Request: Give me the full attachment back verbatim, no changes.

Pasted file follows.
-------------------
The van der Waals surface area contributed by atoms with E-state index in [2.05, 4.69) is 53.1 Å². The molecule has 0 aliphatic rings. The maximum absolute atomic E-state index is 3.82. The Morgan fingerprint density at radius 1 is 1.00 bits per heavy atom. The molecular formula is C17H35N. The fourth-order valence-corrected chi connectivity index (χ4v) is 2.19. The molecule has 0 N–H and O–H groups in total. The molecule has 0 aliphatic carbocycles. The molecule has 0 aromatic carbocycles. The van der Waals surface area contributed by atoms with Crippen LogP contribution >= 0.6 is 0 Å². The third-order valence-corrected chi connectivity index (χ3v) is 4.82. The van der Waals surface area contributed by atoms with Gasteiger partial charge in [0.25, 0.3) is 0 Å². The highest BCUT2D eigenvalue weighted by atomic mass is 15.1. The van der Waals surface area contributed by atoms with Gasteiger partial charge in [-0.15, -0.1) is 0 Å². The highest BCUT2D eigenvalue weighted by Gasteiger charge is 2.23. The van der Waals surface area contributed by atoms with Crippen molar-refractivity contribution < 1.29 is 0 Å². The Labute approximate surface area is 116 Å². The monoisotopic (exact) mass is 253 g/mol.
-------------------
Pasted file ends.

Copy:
The van der Waals surface area contributed by atoms with E-state index in [2.05, 4.69) is 53.1 Å². The molecule has 0 aliphatic rings. The maximum absolute atomic E-state index is 3.82. The Morgan fingerprint density at radius 1 is 1.00 bits per heavy atom. The molecular formula is C17H35N. The fourth-order valence-corrected chi connectivity index (χ4v) is 2.19. The molecule has 0 N–H and O–H groups in total. The molecule has 0 aliphatic carbocycles. The molecule has 0 aromatic carbocycles. The van der Waals surface area contributed by atoms with Crippen LogP contribution >= 0.6 is 0 Å². The third-order valence-corrected chi connectivity index (χ3v) is 4.82. The van der Waals surface area contributed by atoms with Gasteiger partial charge in [0.25, 0.3) is 0 Å². The highest BCUT2D eigenvalue weighted by atomic mass is 15.1. The van der Waals surface area contributed by atoms with Gasteiger partial charge in [-0.15, -0.1) is 0 Å². The highest BCUT2D eigenvalue weighted by Gasteiger charge is 2.23. The van der Waals surface area contributed by atoms with Crippen molar-refractivity contribution < 1.29 is 0 Å². The Labute approximate surface area is 116 Å². The monoisotopic (exact) mass is 253 g/mol.